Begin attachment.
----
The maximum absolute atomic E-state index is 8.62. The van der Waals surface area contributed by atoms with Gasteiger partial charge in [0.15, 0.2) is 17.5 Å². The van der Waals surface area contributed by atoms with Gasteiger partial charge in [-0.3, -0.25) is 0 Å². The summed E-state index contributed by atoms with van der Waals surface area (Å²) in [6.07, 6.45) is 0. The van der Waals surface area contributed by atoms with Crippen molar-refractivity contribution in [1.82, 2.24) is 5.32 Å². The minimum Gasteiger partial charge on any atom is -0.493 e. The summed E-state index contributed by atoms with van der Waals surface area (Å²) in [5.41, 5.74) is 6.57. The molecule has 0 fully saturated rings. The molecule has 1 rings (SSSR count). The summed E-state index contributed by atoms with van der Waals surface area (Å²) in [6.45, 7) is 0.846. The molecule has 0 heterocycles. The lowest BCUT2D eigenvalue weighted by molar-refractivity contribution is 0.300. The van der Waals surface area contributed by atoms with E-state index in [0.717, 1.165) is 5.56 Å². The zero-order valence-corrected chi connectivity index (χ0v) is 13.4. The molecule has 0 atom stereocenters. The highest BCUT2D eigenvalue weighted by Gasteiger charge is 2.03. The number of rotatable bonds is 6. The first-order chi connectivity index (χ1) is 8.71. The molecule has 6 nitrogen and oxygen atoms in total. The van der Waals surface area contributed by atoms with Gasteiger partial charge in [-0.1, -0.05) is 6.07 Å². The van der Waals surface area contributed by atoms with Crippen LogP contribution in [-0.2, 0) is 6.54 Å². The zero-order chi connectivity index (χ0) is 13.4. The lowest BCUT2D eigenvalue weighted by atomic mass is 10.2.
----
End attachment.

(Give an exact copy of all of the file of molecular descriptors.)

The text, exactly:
The maximum absolute atomic E-state index is 8.62. The van der Waals surface area contributed by atoms with Gasteiger partial charge in [0.15, 0.2) is 17.5 Å². The van der Waals surface area contributed by atoms with Gasteiger partial charge in [-0.3, -0.25) is 0 Å². The summed E-state index contributed by atoms with van der Waals surface area (Å²) in [6.07, 6.45) is 0. The van der Waals surface area contributed by atoms with Crippen molar-refractivity contribution in [1.82, 2.24) is 5.32 Å². The minimum Gasteiger partial charge on any atom is -0.493 e. The summed E-state index contributed by atoms with van der Waals surface area (Å²) in [5.41, 5.74) is 6.57. The molecule has 0 fully saturated rings. The molecule has 1 rings (SSSR count). The summed E-state index contributed by atoms with van der Waals surface area (Å²) in [6.45, 7) is 0.846. The molecule has 0 heterocycles. The lowest BCUT2D eigenvalue weighted by molar-refractivity contribution is 0.300. The van der Waals surface area contributed by atoms with E-state index in [0.717, 1.165) is 5.56 Å². The zero-order valence-corrected chi connectivity index (χ0v) is 13.4. The molecule has 0 atom stereocenters. The highest BCUT2D eigenvalue weighted by Gasteiger charge is 2.03. The number of rotatable bonds is 6. The first-order chi connectivity index (χ1) is 8.71. The molecule has 6 nitrogen and oxygen atoms in total. The van der Waals surface area contributed by atoms with Gasteiger partial charge in [-0.1, -0.05) is 6.07 Å². The van der Waals surface area contributed by atoms with Crippen LogP contribution in [-0.2, 0) is 6.54 Å². The zero-order chi connectivity index (χ0) is 13.4. The lowest BCUT2D eigenvalue weighted by atomic mass is 10.2.